A native of Nablus, Ayat Atallah is a female entrepreneur who participated in both TYO’s Women’s Incubation Services for Entrepreneurs (WISE) Program and Fostering Women Entrepreneurs in Nablus (FWEN) programs. Ayat’s business, Takween, provides natural compost for farmers and homes, while also promoting environmental awareness in Palestine.
In October 2013, Ayat traveled to Morocco to continue her participation in She Entrepreneurs– a one year program focused on developing female social entrepreneurs through mentoring and networking. This latest trip was a continuation of Ayat’s travels to Sweden earlier this year with the program. Below, Ayat tells us about some of her experiences in Morocco, and how it will shape her both personally and professionally.
Where did you go, and what was the purpose of your trip?
I traveled to Rabat, Morocco for the second module of “She Entrepreneurs”. She Entrepreneurs is a one-year program for emerging social entrepreneurs in the Middle East, North Africa, and Sweden that aims to give participants tools for sustainable change, while also creating a network for women leaders. During each program year, She Entrepreneurs hosts two events for the social entrepreneurs in that cohort-one in Sweden, and the other in the MENA region. After we all traveled to Sweden in April 2013, this was our second-and final official gathering together.
What was the focus of the gathering?
The event is focused on social entrepreneurship, and helping us find innovative solutions to our challenges as young women in diverse, sometimes difficult environments running businesses. Specifically, we worked in groups to discuss how we can measure the social impact of our companies. We also visited local civil society organizations to hear case studies of successful social entrepreneurs in Morocco- like women’s craft cooperatives, and recycling projects. There was an opportunity to watch a performance called “Seven” from the National Swedish Touring Theater that showcased seven different stories of real-life women from all over the world who brought sustainable change to their communities. Lastly, we also were able to tour some of Morocco and experience life there- I loved visiting the ocean!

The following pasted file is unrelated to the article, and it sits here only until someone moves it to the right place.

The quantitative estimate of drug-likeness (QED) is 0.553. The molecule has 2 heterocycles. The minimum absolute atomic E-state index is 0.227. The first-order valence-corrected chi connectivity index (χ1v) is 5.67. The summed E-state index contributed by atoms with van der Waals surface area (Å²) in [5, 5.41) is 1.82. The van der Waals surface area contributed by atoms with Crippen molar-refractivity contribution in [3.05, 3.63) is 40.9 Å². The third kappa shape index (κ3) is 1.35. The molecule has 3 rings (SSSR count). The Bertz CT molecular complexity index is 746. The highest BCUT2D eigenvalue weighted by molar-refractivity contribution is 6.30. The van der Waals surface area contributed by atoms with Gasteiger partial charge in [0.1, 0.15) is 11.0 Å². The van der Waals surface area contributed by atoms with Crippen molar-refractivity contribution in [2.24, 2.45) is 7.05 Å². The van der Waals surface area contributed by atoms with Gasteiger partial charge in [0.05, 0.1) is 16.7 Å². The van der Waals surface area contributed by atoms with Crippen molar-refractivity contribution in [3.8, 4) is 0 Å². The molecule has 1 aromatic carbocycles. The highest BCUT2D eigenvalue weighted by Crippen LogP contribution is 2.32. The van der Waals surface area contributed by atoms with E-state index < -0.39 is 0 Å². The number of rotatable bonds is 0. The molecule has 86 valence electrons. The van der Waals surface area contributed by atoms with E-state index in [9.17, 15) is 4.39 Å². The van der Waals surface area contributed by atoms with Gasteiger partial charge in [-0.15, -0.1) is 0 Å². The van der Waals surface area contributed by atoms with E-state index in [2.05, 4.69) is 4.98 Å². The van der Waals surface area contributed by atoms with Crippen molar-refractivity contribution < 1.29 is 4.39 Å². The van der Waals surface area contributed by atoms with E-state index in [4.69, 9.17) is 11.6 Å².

What was an inspiring moment for you while there?
In my program, there is a young woman from Morocco who studied in engineering, but is now making handmade purses from plastic bags that are discarded around her village. She started her venture alone, but is now able to employ many women from her town and develop strong partnerships. It is powerful to see how one person can bring much change to her community- and also deeply benefit the environment. Sharing stories like these brings me encouragement and motivation- but also shows me the importance of following one’s passion, and seeing the great impact that it can bring.
How will this shape both you, and your business?
In the six months since our group met last time in Sweden, there’s been a lot of changes in both our personal and professional lives- and this second gathering allowed us to give each other feedback on our businesses, improve our ideas to help us have more of a social impact, and strengthen our network as women leaders. I learned that I don’t always have to be a specialist in a field to pursue my dreams- for instance, I’m an engineer- but I also want to incorporate some handicraft work into my business. Just because that’s not my training doesn’t mean that I can’t do it- my passion will encourage me.
By the end of our week in Morocco, we were full of emotions about saying goodbye- in just a year, we’d gone from just a group of entrepreneurs to a real family of women leading change in our societies.